Methods for dividing students into groups seem to fall into five categories:
a.) Chosen entirely by teacher.
b.) Initial randomization, with some changes by teacher for accomodation.
c.) Complete pre-randomization.
d.) Complete in-class randomization.
e.) Student choice.
I have had logistical and time issues with a through c lately (especially with student absences), and both d and e also have problems (d can result in resentment and students trying to swap cards to get with who they want, and e can result in cliques of motivation-less students).
So I’ve been trying a method with some success lately that is a mash-up of d and e.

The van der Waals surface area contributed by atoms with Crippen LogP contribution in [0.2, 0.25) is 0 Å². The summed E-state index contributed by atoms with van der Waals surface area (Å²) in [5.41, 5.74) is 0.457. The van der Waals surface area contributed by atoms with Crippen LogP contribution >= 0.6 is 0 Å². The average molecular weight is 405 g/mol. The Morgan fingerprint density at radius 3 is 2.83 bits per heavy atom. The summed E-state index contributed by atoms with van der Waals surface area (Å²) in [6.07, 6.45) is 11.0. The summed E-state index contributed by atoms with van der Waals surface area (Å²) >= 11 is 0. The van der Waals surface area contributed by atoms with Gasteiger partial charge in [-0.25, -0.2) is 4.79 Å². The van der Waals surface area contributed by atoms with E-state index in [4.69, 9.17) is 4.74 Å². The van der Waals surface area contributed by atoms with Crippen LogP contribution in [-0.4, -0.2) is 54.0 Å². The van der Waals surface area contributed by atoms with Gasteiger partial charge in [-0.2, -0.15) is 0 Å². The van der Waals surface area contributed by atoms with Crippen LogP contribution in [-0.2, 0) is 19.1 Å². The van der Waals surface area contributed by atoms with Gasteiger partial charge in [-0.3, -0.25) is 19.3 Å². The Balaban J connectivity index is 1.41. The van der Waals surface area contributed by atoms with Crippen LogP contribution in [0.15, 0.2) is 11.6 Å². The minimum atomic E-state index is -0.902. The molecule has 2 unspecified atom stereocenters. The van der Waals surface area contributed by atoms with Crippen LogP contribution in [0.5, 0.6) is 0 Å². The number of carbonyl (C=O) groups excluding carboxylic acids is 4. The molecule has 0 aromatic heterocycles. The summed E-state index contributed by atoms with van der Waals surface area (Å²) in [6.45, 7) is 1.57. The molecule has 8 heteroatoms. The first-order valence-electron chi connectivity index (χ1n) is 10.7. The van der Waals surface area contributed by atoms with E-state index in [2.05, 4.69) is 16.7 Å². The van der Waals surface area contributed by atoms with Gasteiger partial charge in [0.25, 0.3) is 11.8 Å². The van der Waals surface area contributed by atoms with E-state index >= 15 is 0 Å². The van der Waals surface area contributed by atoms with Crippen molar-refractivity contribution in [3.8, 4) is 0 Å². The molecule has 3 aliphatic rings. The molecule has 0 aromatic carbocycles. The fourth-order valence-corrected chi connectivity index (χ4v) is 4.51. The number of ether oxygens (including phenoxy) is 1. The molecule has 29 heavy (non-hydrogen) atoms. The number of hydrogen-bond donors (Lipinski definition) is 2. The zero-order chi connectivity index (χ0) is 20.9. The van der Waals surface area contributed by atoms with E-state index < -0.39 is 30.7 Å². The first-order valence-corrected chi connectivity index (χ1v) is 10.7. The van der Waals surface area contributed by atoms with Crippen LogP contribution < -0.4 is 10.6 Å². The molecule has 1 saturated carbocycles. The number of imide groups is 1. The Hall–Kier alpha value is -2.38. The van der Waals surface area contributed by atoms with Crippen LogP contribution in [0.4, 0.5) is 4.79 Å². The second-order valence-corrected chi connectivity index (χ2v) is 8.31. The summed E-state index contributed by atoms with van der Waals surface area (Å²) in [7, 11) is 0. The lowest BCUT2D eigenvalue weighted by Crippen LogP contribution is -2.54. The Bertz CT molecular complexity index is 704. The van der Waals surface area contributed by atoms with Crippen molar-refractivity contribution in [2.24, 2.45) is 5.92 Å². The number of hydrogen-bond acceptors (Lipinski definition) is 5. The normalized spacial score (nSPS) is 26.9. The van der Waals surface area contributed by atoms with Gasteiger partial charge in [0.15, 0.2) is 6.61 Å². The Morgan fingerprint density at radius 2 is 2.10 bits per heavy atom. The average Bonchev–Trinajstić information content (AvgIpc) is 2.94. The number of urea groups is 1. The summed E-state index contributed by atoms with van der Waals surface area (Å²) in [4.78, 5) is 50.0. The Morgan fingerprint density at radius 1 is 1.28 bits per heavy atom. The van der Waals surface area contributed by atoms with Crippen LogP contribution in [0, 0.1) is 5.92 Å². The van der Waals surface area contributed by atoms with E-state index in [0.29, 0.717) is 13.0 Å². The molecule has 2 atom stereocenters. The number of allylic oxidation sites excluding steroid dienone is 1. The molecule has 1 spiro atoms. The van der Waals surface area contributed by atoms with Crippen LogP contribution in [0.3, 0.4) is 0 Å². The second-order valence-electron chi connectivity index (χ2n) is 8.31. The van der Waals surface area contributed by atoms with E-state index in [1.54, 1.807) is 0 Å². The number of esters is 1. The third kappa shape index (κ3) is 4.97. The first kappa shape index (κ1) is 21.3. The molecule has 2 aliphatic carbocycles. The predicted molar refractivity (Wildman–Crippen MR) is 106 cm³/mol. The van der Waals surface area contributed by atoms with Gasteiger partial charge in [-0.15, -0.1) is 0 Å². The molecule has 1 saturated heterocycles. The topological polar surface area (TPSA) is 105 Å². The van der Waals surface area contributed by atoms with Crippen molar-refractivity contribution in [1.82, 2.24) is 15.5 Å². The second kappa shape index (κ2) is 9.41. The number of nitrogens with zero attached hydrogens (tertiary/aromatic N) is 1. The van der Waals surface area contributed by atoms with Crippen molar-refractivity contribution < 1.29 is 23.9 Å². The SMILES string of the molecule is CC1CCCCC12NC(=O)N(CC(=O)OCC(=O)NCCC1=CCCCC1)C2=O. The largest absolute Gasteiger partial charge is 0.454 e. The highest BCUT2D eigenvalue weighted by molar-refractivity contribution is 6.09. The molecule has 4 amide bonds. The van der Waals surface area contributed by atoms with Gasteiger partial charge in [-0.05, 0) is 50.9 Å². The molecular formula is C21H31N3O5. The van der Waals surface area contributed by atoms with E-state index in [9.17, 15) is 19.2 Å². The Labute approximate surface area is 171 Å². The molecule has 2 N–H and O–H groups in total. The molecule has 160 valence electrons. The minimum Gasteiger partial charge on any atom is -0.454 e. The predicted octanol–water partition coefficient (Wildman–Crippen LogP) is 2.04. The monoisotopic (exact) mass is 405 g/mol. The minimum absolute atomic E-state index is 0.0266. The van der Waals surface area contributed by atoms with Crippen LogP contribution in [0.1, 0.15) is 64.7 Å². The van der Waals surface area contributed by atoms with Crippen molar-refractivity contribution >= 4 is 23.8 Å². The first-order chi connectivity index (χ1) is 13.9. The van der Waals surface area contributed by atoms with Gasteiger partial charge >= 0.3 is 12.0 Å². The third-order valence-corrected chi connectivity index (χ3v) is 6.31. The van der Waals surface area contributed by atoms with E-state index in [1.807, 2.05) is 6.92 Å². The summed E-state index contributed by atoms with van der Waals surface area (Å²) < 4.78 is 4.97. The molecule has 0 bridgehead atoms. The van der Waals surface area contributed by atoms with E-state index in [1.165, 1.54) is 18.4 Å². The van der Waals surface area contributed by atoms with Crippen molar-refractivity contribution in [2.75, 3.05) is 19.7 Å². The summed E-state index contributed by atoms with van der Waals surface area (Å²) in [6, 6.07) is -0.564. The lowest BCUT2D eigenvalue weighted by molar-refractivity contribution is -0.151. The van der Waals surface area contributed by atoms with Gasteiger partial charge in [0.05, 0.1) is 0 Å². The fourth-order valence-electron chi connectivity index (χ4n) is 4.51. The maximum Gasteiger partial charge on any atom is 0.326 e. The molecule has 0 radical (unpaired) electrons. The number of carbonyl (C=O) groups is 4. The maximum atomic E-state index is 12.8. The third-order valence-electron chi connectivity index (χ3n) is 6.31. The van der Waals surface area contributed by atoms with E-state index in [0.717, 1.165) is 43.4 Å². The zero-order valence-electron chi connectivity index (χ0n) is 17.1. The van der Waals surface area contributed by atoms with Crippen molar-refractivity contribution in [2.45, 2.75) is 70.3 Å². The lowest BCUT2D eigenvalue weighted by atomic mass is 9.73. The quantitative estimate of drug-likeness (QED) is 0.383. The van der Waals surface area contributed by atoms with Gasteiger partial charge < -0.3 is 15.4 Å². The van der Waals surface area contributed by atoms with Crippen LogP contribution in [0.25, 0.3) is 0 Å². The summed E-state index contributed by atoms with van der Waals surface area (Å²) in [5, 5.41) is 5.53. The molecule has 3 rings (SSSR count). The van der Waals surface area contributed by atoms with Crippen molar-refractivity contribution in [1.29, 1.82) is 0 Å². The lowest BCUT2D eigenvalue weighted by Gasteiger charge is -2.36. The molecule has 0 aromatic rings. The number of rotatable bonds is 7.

First, students choose a partner.
Then, one student from each group of two draws cards. Each card has a match somewhere in the draw pile.
After all cards are drawn, groups of two that have the same card now combine to form a group of four.
This method combines both the initial student buy-in of choice and the forced-to-interact-with-others quality of randomness.
With a little bit of card legerdemain it’s even possible to incorporate method b and ensure certain matchups don’t happen.
In odd-number-of-students situations I have designated a “free agent” student who is free to choose a group after all the groups are decided.
Filed under: Education